Sunday, 5 January 2014


ControlSurface-Daemon: A Mapper Daemon for Novation Control Surfaces and others where management is needed.

A daemon that exports an ALSA midi client that speaks over a private USB connection to a studio control surface.

The source code for this mini-project is here.  Please let me know if you find it useful or enhance it.  My apologies for its quality: it was written very quickly:  LINK: Source Code Download.

The Novation series of control surfaces, such as the "ZeRO II" that I have ship with a separate program called "Automap" which is not supported for Linux.

The control surface can be used with and without Automap, but without it there is no simple way to control any of the LEDs on the control surface. The other control surfaces I own, which include a Korg NanoKontrol2, a Yamaha 02R (DAW layer) and a Bheringer BCF2000 all simply respond to control change information sent to them to update their status LEDs, encoder rings and motorised flying faders (or pickup points for non-motorised faders).

When using the Novation device in its 'advanced mode', which means without using the Automap program on an ancillary computer, it will update its leds and indicators as you adjust the associated local buttons. But as these are commonly used for track cuts and solos and record readys and so on, that are updated from other places as well, such as the GUI of a DAW or an automation track on a sequencer, they will soon become meaningless if they cannot be remotely controlled.

To solve this problem I contacted Novation by phone and email a few times. It was not clear to me that the person who handled my question understood the problem, but he did kindly send me a Novation internal document that describes the Automap protocol between the surface and the required external program. I soon realised I could quickly write my own basic version of the Automap program, sufficient to bring the Novation product up to the same basic operational level of my other control surfaces. It turned out that very little information was needed from the protocol description document, since all the basic exchanges are completely straightforward control change midi commands. However, there are several exclusive messages that would have had to be extracted using a USB sniffer program in the absence of the document. The exclusives I ended up using were to update the LCD display on the control surface and to put it into Automap mode automatically (although the latter can be done with a front panel hard button and also with a particular control change message too).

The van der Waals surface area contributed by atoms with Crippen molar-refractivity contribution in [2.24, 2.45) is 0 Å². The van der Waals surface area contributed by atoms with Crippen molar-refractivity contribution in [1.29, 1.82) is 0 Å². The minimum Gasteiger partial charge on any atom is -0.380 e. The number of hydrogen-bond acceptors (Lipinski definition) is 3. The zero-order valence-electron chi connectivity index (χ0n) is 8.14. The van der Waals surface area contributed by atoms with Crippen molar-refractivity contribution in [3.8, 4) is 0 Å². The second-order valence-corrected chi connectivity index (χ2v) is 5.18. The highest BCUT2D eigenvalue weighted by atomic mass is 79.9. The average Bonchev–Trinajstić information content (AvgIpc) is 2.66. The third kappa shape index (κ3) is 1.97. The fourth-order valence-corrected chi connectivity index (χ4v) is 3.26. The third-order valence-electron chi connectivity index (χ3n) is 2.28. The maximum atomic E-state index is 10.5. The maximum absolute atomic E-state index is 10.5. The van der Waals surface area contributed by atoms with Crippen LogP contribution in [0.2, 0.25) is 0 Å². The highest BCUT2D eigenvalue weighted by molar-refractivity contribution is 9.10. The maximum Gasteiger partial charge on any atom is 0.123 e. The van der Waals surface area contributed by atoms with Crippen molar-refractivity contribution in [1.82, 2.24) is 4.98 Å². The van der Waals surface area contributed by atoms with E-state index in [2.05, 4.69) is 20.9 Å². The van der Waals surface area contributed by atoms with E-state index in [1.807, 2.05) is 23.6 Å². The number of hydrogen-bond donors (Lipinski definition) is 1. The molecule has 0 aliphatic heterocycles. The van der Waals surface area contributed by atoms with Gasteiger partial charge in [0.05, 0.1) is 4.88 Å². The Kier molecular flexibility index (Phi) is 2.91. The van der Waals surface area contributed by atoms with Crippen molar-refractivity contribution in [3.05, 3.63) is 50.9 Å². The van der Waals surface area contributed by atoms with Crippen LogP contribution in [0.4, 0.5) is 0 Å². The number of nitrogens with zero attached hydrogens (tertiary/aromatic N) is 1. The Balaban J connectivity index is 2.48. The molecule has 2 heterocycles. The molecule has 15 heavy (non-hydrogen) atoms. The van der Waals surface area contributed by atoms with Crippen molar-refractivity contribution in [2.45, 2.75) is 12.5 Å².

Implementation Details

When you run 'lsusb -v' to list the details of the Novation controller it reports three endpoints: two of these are the 'MIDI 1' and 'MIDI 2' ports that show up under Alsa (e.g. can be seen with the command "amidi -l") and the third is what Novation refers to as the 'hidden port'. Alsa connects perfectly and automatically to the two native ports and leaves the hidden port alone and unclaimed. Hence my mapper daemon connects to that endpoint and it then exports its own Alsa Midi port which DAWs etc must connect to, leaving the native pair of ports unused.

Control surfaces have various behaviours for the buttons: momentary, latching and so on. The most useful one, given a reasonably flexible DAW, is that they emit a CC message on both the push and release edge and that the associated LED indicator is in 'manual' mode. The word 'manual' is used on the Korg nanoKontrol but this is the mode that is sadly missing from the Novation controller and which needs the daemon to be running elsewhere.
For the infinite shaft encoders, relative output is the primary output form, sending a small +ve or -ve number as record of a rotation. I decided to integrate these inside the daemon and report a 0 to 127 absolute value to ALSA, but this is easily changed if desired.

I implemented four 'soft contexts' whereby each physical controller on the surface could have up to four mappings to actual controllers. For instance, it is then relatively easy to control 32 channels with the 8 actual channel strips on a controller. One knob is reserved to change context. On the Novation ZeRO II I used the central 'speed dial' for this adjuster. Of course, flying fader pickup points and track LED status information continues to be received while a context is not active and when that context is next selected the current settings are pushed down to the surface. For the non-motorised faders on the ZeRO II this essentially means they enter pickup mode if their physical position is wrong.

A fader that has been remotely 'moved' but which has no motor and so cannot actually move needs to enter 'pickup mode'. In pickup mode, when the user moves it, some LEDs flash and no events are sent on to the controlled target. The LEDs indicate which direction the user must move it to catch up with the current value and when it is put there it exits pickup mode.

On the Novation we have five LEDs down the left side - we use the lower two for 'too high/move down' indication and the upper two for 'too low/move up' indication. We can flash the middle one briefly when the pickup point is reached.

Further work...

TODO: Hot plug reconnection Instructions on how to make it autoload.  I may have some time at Easter to describe these.  Best regards for a happy 2014!


1 comment:

  1. Hey! Great info! I'm working on getting a Zero Mk1 updating it's screen on linux. Do you happen to have the documents you mention?
    I hope you're still reading here.